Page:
If you said it was one pond that failed when it was really one failing and wrecking another, then you have a lot of spin control to do as your story unravels. And if you said there were no indications of toxicity when all you meant was there were no indications of anything because the tests are still being completed, it will be harder to explain reports of high levels of lead and thallium in the Emory River.
Hearing voices inside my head in Burma-Shaving rhymes
when taxpayer money is involved, no one gets to be a prima donna.
There is a large number of naturally occurring springs in the area. I bet that before the power plant was built that it was a beautiful place to drink water right from the ground. At least two of these springs were completely damned up by the coal ash spill and were beginning to back up leading to a threat of more flooding of local roads, houses, and farmland. It was horrible to see something as beautiful as a fresh water spring that could possibly be seen as a scourge due to man made damning.
Yes, I drank right straight from the spring spigot many times as a child.
United Mountain Defense report from today. Video taken from a canoe by the steam plant.
Last edited by Tess; 12-27-2008 at 10:44 AM.
The tripling of the "estimated" amount of sludge that was spilled is most troubling. Does this mean that (1) TVA has no idea about how much capacity is (or was) in each holding pond and (2) TVA has no idea of the volume of fly ash that they generate? Ergo, is it any big surprise that the holding pond failed?
The spin control on this story reminds me so much of when the city of Knoxville quietly hired that dump-truck firm in 2001 to move the contaminated Coster Shop debris to the South Knoxville sinkhole. In that debacle the "experts" said that they would have no problem drinking the oil-tainted well water of the impacted households. Also, there were many different sampling efforts, with results that all varied drastically from the "official" detected concentrations of toxic constituents.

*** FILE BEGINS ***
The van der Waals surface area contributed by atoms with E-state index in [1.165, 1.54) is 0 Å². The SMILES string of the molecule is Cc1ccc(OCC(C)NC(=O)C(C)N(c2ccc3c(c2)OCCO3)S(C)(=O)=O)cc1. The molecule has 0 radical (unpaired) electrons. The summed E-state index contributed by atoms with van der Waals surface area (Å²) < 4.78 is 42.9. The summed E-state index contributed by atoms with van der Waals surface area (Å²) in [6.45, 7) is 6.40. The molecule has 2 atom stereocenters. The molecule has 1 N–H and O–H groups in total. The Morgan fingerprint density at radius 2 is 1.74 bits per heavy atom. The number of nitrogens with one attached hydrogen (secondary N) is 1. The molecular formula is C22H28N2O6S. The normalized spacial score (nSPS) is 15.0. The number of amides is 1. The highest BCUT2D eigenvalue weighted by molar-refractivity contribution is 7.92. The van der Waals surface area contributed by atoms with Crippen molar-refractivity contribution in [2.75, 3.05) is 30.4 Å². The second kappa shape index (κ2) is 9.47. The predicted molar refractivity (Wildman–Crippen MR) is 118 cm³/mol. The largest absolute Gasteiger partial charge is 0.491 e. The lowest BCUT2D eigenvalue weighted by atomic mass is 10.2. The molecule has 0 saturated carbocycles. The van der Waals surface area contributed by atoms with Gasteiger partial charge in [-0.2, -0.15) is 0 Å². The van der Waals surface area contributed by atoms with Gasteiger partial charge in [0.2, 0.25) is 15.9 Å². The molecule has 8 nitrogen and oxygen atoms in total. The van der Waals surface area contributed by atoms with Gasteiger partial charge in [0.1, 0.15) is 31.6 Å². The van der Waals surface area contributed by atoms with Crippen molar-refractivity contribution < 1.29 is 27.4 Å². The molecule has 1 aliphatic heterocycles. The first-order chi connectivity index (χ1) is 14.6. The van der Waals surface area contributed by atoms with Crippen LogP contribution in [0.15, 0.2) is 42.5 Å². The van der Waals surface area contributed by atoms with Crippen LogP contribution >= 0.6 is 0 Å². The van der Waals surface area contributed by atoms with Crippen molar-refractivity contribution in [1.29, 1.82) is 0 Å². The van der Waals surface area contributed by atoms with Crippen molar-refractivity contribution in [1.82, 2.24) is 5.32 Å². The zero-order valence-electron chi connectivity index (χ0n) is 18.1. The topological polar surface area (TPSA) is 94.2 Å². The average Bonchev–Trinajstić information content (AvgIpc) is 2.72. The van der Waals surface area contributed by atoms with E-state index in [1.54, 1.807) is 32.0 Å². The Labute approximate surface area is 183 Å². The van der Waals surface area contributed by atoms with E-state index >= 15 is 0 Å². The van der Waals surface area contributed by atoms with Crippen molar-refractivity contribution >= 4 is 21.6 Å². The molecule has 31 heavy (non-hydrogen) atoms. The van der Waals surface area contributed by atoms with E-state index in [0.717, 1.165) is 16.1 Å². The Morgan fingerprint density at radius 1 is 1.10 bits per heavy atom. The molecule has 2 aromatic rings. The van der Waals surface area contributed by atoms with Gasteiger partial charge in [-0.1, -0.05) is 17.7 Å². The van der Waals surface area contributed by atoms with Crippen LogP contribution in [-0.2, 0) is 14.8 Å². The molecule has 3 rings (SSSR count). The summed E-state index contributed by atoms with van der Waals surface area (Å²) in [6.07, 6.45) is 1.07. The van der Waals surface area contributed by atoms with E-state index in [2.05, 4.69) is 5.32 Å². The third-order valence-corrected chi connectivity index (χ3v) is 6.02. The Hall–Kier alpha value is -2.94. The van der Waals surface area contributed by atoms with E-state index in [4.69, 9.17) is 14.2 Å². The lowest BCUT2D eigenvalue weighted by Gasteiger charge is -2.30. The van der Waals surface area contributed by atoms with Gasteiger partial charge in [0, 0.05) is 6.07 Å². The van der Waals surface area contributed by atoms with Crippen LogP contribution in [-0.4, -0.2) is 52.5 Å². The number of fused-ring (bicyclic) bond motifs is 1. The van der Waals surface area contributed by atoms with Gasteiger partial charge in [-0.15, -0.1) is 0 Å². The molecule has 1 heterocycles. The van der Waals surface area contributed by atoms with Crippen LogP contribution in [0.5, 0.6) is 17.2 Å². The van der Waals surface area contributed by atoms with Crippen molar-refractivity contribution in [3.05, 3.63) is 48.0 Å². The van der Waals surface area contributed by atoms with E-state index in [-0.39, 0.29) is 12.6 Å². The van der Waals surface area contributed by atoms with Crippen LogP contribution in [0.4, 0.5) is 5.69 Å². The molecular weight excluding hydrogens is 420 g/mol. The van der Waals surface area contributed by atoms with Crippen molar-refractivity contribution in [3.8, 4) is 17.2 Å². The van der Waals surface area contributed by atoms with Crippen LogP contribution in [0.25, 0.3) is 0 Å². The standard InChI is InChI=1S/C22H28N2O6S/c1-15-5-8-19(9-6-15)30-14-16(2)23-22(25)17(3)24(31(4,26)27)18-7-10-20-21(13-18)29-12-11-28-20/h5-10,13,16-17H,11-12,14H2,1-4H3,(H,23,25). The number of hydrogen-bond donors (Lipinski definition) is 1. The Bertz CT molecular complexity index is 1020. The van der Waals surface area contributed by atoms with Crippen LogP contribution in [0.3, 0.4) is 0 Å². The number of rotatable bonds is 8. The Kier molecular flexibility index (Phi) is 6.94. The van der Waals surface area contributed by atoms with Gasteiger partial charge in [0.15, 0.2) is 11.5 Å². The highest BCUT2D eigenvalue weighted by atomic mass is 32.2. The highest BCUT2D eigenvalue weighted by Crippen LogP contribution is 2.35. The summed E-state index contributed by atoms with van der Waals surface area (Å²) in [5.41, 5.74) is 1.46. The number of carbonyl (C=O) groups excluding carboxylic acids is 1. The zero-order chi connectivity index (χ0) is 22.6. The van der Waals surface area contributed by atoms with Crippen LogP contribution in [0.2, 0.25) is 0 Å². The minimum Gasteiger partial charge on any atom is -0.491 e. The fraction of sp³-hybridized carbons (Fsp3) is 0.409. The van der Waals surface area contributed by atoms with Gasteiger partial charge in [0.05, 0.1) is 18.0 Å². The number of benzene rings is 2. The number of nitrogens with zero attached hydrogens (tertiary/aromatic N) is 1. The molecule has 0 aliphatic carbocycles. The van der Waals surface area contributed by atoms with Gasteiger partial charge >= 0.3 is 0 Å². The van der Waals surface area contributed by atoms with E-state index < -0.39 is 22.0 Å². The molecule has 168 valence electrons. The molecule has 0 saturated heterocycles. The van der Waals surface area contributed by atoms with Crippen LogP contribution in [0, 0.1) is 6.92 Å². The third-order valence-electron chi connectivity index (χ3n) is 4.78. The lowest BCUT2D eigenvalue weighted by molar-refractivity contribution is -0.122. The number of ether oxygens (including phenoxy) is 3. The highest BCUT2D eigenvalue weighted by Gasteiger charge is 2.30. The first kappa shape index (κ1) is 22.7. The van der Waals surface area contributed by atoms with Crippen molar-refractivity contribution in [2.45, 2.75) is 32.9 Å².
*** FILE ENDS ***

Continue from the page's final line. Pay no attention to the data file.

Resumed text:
According to a story today in the KNS the cost of fixing this disaster is beyond anything in TVA history.
Based on the first estimate there was 2.25 million tons of material to haul away to lined landfills. That estimate was 3.176 times too small. Hence the amount to haul away is actually in the neighborhood of 7,147,058 tons. At $35 a ton, we have a problem.
This is a coverup. It isn't spin, it isn't denial.
"A South Carolina environmental cleanup expert says the TVA Kingston steam plant spill will cost millions of dollars and will take many weeks to clean up.
"They're going to have to do an extensive cleanup, that's for sure," said David Hitchens, CEO and chemist for AEO Advanced Environmental Options Inc. in Spartanburg, S.C. "It could get into the millions. If you've got 400 acres, and they're going to have to clean it up, and dispose it in a landfill, and the landfills charge $30 to $40 a ton, you're looking at approximately 2 (million) to 2.5 million tons."
That's based on TVA's original estimate that 1.7 million cubic yards of ash and water broke through the wall. TVA raised that estimate Thursday to 5.4 million cubic yards."
I asked the spouse how the original estimate could have been so wrong and he said "somebody probably pulled it out of their b*** so they'd have something to tell the public. Obviously, they shouldn't have."
Last edited by binR Bishop; 12-27-2008 at 03:02 PM.